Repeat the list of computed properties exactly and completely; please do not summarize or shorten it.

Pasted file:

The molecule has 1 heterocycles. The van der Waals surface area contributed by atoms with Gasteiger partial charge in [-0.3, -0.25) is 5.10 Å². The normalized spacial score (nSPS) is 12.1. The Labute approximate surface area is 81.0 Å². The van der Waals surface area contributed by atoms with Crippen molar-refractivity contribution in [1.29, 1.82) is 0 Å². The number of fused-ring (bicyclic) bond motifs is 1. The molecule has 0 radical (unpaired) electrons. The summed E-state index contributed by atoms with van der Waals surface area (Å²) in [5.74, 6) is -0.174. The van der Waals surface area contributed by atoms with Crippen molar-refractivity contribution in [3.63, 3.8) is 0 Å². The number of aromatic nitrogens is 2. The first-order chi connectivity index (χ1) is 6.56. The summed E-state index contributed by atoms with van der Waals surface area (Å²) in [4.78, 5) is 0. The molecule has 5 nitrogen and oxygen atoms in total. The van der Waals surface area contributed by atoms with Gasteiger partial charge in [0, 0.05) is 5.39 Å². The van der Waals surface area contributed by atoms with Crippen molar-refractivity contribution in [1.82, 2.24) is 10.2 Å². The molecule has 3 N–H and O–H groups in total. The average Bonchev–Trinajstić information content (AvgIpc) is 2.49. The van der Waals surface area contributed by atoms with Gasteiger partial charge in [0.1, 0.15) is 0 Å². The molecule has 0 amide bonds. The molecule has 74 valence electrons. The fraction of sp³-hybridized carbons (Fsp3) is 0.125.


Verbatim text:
The molecule has 1 heterocycles. The van der Waals surface area contributed by atoms with Gasteiger partial charge in [-0.3, -0.25) is 5.10 Å². The normalized spacial score (nSPS) is 12.1. The Labute approximate surface area is 81.0 Å². The van der Waals surface area contributed by atoms with Crippen molar-refractivity contribution in [1.29, 1.82) is 0 Å². The number of fused-ring (bicyclic) bond motifs is 1. The molecule has 0 radical (unpaired) electrons. The summed E-state index contributed by atoms with van der Waals surface area (Å²) in [5.74, 6) is -0.174. The van der Waals surface area contributed by atoms with Crippen molar-refractivity contribution in [3.63, 3.8) is 0 Å². The number of aromatic nitrogens is 2. The first-order chi connectivity index (χ1) is 6.56. The summed E-state index contributed by atoms with van der Waals surface area (Å²) in [4.78, 5) is 0. The molecule has 5 nitrogen and oxygen atoms in total. The van der Waals surface area contributed by atoms with Gasteiger partial charge in [0, 0.05) is 5.39 Å². The van der Waals surface area contributed by atoms with Crippen molar-refractivity contribution in [1.82, 2.24) is 10.2 Å². The molecule has 3 N–H and O–H groups in total. The average Bonchev–Trinajstić information content (AvgIpc) is 2.49. The van der Waals surface area contributed by atoms with Gasteiger partial charge in [0.1, 0.15) is 0 Å². The molecule has 0 amide bonds. The molecule has 74 valence electrons. The fraction of sp³-hybridized carbons (Fsp3) is 0.125.